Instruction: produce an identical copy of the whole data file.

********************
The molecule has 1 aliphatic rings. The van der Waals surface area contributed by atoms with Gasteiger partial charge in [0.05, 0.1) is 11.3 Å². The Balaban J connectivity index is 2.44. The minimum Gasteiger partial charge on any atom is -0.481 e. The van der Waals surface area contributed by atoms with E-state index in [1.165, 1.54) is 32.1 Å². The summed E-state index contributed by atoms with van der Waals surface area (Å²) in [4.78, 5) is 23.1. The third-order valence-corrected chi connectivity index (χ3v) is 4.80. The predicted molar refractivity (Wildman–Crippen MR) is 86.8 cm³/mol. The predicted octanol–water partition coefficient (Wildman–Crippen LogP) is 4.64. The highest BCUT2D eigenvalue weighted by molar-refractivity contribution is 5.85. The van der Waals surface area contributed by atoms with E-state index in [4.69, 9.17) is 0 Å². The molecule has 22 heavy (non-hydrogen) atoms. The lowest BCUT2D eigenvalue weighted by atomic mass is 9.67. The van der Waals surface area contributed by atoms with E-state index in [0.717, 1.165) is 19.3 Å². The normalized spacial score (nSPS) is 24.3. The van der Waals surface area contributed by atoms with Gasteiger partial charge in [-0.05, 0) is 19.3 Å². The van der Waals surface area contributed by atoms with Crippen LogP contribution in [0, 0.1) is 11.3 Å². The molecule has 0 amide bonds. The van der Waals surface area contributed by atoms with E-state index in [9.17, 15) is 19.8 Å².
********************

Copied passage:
The molecule has 1 aliphatic rings. The van der Waals surface area contributed by atoms with Gasteiger partial charge in [0.05, 0.1) is 11.3 Å². The Balaban J connectivity index is 2.44. The minimum Gasteiger partial charge on any atom is -0.481 e. The van der Waals surface area contributed by atoms with E-state index in [1.165, 1.54) is 32.1 Å². The summed E-state index contributed by atoms with van der Waals surface area (Å²) in [4.78, 5) is 23.1. The third-order valence-corrected chi connectivity index (χ3v) is 4.80. The predicted molar refractivity (Wildman–Crippen MR) is 86.8 cm³/mol. The predicted octanol–water partition coefficient (Wildman–Crippen LogP) is 4.64. The highest BCUT2D eigenvalue weighted by molar-refractivity contribution is 5.85. The van der Waals surface area contributed by atoms with E-state index in [4.69, 9.17) is 0 Å². The molecule has 22 heavy (non-hydrogen) atoms. The lowest BCUT2D eigenvalue weighted by atomic mass is 9.67. The van der Waals surface area contributed by atoms with E-state index in [0.717, 1.165) is 19.3 Å². The normalized spacial score (nSPS) is 24.3. The van der Waals surface area contributed by atoms with Gasteiger partial charge in [-0.05, 0) is 19.3 Å². The van der Waals surface area contributed by atoms with Crippen LogP contribution in [0, 0.1) is 11.3 Å². The molecule has 0 amide bonds. The van der Waals surface area contributed by atoms with E-state index in [9.17, 15) is 19.8 Å².